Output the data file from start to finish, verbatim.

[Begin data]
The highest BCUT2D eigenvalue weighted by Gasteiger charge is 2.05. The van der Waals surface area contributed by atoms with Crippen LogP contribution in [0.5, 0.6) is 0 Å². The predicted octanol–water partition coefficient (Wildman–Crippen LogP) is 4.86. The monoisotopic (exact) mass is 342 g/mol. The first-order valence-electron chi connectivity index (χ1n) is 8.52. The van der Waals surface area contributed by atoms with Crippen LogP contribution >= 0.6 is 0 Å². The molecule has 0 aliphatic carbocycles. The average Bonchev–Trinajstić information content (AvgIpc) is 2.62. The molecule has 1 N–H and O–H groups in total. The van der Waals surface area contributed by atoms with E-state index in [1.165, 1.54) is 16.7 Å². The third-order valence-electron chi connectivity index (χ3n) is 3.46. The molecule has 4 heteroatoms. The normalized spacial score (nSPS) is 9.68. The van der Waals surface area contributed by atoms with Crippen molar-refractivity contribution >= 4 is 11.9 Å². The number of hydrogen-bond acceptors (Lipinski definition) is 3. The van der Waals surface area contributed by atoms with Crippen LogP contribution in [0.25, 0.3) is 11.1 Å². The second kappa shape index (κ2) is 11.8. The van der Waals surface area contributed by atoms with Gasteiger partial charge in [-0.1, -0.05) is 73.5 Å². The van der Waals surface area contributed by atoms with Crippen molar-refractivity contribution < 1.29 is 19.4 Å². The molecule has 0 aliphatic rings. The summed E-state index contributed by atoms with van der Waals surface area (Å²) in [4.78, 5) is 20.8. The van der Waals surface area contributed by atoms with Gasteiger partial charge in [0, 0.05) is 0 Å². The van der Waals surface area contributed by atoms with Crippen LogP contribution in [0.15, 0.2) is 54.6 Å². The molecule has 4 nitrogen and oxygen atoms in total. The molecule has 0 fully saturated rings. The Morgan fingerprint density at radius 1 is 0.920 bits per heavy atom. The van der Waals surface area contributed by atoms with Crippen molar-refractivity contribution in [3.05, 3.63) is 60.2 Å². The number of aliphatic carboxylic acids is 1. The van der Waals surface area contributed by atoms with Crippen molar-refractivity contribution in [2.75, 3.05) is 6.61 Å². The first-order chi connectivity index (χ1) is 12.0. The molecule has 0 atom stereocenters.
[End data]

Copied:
The highest BCUT2D eigenvalue weighted by Gasteiger charge is 2.05. The van der Waals surface area contributed by atoms with Crippen LogP contribution in [0.5, 0.6) is 0 Å². The predicted octanol–water partition coefficient (Wildman–Crippen LogP) is 4.86. The monoisotopic (exact) mass is 342 g/mol. The first-order valence-electron chi connectivity index (χ1n) is 8.52. The van der Waals surface area contributed by atoms with Crippen LogP contribution >= 0.6 is 0 Å². The molecule has 0 aliphatic carbocycles. The average Bonchev–Trinajstić information content (AvgIpc) is 2.62. The molecule has 1 N–H and O–H groups in total. The van der Waals surface area contributed by atoms with E-state index in [1.165, 1.54) is 16.7 Å². The third-order valence-electron chi connectivity index (χ3n) is 3.46. The molecule has 4 heteroatoms. The normalized spacial score (nSPS) is 9.68. The van der Waals surface area contributed by atoms with Crippen molar-refractivity contribution >= 4 is 11.9 Å². The number of hydrogen-bond acceptors (Lipinski definition) is 3. The van der Waals surface area contributed by atoms with Crippen LogP contribution in [0.25, 0.3) is 11.1 Å². The second kappa shape index (κ2) is 11.8. The van der Waals surface area contributed by atoms with Gasteiger partial charge in [-0.1, -0.05) is 73.5 Å². The van der Waals surface area contributed by atoms with Crippen molar-refractivity contribution < 1.29 is 19.4 Å². The molecule has 0 aliphatic rings. The summed E-state index contributed by atoms with van der Waals surface area (Å²) in [4.78, 5) is 20.8. The van der Waals surface area contributed by atoms with Gasteiger partial charge in [0, 0.05) is 0 Å². The van der Waals surface area contributed by atoms with Crippen LogP contribution in [0.15, 0.2) is 54.6 Å². The molecule has 4 nitrogen and oxygen atoms in total. The molecule has 0 fully saturated rings. The Morgan fingerprint density at radius 1 is 0.920 bits per heavy atom. The van der Waals surface area contributed by atoms with Crippen molar-refractivity contribution in [3.05, 3.63) is 60.2 Å². The number of aliphatic carboxylic acids is 1. The van der Waals surface area contributed by atoms with Crippen molar-refractivity contribution in [2.75, 3.05) is 6.61 Å². The first-order chi connectivity index (χ1) is 12.0. The molecule has 0 atom stereocenters.